Retired Army Chaplain & LBC Prof Shares Why He’s Passionate About Training Up The Next Generation

by Kelsey Madas

August 20, 2018

Chaplain and ordained minister Dr. John Wheatley (’80) shares about his time an Army chaplain, why he’s passionate about training the next generation of chaplains and what the ministry means to him.

Dr. John Wheatley (’80) is a retired United States Army chaplain and an adjunct professor in Lancaster Bible College | Capital Seminary & Graduate School’s doctor of ministry in chaplaincy studies. Why chaplaincy? He says he first sensed a call into ministry, even from a young age. With his budding interest in ministry only growing, he turned to the pastor of his Methodist church in Cambridge, Maryland when it came time to apply to colleges. Pastor Norman Poultney took Wheatley on a three hour drive to a little Bible college in Lancaster, Pennsylvania. “Back then, Lancaster Bible College used to do same-day acceptance with a completed application,” Wheatley noted. “I was accepted that day and headed off for classes in the fall.”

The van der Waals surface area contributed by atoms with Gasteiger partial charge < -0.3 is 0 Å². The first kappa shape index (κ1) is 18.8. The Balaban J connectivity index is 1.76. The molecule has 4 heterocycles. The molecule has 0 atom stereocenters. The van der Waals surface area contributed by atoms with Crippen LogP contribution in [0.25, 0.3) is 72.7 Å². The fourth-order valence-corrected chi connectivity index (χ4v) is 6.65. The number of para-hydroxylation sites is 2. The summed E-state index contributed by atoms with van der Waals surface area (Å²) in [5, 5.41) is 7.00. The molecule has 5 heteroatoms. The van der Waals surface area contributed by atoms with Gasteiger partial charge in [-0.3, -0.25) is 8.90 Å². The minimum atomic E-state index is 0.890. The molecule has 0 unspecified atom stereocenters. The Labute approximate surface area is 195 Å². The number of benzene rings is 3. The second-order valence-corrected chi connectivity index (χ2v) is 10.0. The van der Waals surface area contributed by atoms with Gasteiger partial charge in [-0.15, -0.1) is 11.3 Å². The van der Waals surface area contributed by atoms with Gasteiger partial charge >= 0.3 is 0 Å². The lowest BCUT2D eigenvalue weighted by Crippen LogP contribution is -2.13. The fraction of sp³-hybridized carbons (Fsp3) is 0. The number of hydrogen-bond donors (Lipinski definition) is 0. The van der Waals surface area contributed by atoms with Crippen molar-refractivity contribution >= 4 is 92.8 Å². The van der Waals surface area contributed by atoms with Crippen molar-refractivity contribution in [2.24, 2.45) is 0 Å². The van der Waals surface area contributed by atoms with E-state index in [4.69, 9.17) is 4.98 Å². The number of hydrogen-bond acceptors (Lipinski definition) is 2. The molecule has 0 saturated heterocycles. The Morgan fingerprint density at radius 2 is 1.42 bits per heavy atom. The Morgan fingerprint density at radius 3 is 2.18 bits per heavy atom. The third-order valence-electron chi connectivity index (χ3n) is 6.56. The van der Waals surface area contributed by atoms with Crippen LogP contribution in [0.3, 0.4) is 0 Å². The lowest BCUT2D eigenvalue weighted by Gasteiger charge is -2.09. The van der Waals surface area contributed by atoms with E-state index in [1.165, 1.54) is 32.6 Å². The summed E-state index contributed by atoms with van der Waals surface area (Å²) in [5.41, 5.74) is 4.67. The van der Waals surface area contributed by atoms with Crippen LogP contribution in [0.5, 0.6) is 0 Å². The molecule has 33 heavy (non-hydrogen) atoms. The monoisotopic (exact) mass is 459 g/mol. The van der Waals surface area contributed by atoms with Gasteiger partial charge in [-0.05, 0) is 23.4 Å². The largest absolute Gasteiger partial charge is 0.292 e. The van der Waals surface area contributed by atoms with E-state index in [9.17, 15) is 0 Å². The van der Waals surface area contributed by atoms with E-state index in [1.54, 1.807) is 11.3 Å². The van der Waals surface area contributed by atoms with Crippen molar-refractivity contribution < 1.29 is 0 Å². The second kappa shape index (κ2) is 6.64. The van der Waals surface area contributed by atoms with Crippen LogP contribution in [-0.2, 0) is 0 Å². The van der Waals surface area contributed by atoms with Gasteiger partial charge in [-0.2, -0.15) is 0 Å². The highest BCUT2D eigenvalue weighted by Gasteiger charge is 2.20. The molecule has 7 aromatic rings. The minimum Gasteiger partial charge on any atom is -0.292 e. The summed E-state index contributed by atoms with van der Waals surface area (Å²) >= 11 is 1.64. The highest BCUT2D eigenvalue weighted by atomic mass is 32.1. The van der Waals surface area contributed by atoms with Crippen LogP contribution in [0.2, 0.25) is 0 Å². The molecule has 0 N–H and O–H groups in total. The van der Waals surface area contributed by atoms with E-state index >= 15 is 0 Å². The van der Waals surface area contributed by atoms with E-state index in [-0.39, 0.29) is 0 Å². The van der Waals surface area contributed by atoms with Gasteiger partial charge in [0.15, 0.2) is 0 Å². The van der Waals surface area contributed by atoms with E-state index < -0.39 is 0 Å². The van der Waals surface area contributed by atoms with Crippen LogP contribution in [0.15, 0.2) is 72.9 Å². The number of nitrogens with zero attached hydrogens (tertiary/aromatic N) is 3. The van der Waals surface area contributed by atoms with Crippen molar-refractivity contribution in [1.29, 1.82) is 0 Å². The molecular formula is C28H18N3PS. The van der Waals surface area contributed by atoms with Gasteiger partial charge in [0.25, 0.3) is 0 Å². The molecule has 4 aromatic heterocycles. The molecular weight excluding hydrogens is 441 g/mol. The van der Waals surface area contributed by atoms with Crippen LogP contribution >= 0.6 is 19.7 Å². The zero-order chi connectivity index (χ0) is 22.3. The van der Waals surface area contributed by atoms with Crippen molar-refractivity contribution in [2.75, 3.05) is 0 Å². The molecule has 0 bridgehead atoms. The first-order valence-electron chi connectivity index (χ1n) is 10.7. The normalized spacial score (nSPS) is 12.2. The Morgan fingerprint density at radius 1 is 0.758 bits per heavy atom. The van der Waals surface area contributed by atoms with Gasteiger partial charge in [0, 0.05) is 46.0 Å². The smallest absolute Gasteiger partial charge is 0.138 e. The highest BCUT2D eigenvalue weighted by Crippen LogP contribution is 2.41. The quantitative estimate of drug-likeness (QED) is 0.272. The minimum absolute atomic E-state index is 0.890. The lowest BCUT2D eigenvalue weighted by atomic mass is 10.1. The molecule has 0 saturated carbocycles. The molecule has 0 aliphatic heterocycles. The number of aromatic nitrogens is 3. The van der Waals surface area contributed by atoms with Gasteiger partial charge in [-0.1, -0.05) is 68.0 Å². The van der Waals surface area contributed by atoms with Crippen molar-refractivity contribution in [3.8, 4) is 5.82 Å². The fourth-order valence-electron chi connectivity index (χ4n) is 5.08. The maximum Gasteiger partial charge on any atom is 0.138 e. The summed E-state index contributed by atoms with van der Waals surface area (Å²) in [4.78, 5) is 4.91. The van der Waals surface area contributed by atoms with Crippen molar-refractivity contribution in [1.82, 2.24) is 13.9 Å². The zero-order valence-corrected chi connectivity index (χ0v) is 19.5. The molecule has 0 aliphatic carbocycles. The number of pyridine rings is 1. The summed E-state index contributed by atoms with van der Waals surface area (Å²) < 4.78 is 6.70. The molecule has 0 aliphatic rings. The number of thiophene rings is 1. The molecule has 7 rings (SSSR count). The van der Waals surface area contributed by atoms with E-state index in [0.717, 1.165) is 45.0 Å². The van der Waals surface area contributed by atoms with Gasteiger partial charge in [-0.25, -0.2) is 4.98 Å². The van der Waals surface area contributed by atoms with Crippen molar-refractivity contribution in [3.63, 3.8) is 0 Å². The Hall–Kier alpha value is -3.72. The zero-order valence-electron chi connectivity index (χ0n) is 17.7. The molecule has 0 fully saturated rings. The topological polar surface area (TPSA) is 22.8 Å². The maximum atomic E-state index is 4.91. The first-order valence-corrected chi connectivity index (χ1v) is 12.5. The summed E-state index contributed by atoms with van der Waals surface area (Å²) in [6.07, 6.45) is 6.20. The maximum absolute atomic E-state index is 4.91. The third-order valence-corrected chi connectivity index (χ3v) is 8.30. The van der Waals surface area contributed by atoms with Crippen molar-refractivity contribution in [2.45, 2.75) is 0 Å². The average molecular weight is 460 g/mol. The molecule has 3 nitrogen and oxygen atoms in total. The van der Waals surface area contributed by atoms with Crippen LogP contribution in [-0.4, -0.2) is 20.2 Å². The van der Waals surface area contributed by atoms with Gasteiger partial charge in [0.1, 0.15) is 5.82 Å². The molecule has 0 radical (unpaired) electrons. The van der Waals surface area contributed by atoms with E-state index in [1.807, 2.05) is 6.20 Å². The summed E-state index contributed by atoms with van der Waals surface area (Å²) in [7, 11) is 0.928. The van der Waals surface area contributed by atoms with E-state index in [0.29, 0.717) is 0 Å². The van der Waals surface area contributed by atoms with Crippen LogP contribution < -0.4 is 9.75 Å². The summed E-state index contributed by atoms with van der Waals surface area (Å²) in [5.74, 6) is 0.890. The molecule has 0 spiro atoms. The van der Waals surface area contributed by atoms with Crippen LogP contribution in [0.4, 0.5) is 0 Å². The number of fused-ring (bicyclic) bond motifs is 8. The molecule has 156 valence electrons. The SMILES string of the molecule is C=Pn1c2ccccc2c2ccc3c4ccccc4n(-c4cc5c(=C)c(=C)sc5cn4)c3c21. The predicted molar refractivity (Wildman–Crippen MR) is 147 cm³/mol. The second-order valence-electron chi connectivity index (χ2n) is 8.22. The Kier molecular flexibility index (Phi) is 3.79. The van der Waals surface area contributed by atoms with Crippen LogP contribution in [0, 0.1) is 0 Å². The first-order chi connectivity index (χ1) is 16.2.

Wheatley graduated in 1980 with a bachelor’s degree in Bible and a minor in pastoral studies. Shortly thereafter, he worked at several different churches in New Jersey in a variety of positions. During this time, he also became an ordained minister with the Methodist church, earned his Master of Divinity from Eastern Baptist Seminary and got married to his wife of 37 years, Suzanne (Gervin ’82) Wheatley.  He eventually was appointed to a Methodist church outside of Fort Dix and McGuire Air Force Base in New Jersey with a congregation that served military families. It was that experience – interacting with and ministering to families in the military – that led him to become a chaplain. “That was when I first felt a spark of interest in chaplaincy,” he said. “We were at a picnic with some members of our church. That day, two different military families told me, ‘You’re the type of person who would do well in chaplaincy.’ And that’s how it started.”